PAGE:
Vet Blog

September Case of the Month

September 20, 2018

Shadow, a three-year-old male Cane Corso, presented to SPH for vomiting and diarrhea for the last 24 hours.

Shadow is up to date on vaccinations.


Shadow's vitals were all normal. His abdomen palpated normally in all quadrants.


Parvo test- negative

Abdominal X-rays showed no obvious obstructions.

Bloodwork- Elevated kidney enzymes, low Sodium, elevated Potassium


Hypoadrenocorticism (Addison's Disease)


This disease is characterized by reduced to absent production of critical hormones from the adrenal glands. The adrenal glands are small, paired glands next to the kidneys that produce several hormones that regulate a variety of body functions necessary to sustain life. The most widely known hormone is cortisol, commonly called cortisone or steroid. Cortisol is needed by every cell in the body and is essential to protein, fat and carbohydrate metabolism as well as maintaining a healthy intestinal tract. The adrenal glands also produce another hormone called aldosterone which regulates electrolyte and water balance by keeping blood sodium and potassium concentrations within specific normal ranges. Normal blood pressure requires appropriate sodium concentrations in the blood and patients can develop low blood pressure when deficient in aldosterone. When a patient doesn't produce enough of these hormones, it will become unwell and if the levels become very low it can be life-threatening.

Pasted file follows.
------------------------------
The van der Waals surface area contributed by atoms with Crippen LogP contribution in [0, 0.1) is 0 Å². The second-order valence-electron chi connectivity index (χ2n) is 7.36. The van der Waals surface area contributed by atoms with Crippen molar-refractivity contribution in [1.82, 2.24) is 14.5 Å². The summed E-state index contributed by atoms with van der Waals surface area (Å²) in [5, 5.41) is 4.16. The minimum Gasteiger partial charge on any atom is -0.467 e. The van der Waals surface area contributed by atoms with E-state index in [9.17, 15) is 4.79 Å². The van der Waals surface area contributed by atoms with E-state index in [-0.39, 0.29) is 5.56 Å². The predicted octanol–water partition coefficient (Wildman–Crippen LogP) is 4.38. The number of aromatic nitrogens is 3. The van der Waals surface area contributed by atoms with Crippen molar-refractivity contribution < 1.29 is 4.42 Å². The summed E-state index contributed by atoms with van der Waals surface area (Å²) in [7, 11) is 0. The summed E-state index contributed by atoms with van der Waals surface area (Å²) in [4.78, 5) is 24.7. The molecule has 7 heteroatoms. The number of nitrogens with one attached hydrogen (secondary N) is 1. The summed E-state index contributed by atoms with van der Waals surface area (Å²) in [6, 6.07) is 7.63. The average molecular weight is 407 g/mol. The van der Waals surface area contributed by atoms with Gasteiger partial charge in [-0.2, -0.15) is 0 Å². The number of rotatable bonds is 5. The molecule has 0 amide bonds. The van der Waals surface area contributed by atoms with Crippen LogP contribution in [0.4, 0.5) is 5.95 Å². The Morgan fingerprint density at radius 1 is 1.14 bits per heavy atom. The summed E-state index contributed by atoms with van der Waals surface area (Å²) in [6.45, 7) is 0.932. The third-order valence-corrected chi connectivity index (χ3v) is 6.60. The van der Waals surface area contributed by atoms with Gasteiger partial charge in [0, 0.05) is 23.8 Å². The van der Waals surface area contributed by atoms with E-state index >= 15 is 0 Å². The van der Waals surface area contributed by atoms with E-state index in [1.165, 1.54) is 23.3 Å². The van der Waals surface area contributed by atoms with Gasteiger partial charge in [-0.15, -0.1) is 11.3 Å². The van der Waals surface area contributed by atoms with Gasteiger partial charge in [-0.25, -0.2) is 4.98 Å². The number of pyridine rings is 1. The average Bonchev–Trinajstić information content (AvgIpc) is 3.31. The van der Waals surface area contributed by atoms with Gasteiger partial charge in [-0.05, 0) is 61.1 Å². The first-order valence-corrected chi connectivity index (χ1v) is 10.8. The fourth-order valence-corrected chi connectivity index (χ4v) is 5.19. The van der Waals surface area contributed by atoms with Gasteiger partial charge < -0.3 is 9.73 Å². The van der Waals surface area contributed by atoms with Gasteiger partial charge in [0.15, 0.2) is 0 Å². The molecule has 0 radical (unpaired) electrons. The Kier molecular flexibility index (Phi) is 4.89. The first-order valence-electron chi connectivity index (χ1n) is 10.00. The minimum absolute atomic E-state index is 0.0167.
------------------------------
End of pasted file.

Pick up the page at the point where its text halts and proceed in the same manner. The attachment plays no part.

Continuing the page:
- Brett Wasik, DVM


Shadow was started on i.v. fluids and given an injection of a steroid. A few additional tests were performed over the next few days. After confirmation of Addison's disease, Shadow was given an injection of Percorten. Shadow will need this injection every 28-30 days for the rest of his life. He will also require prednisone tablets on days that he may be feeling stressed.

We are so happy to announce that Shadow is now back to his normal self!

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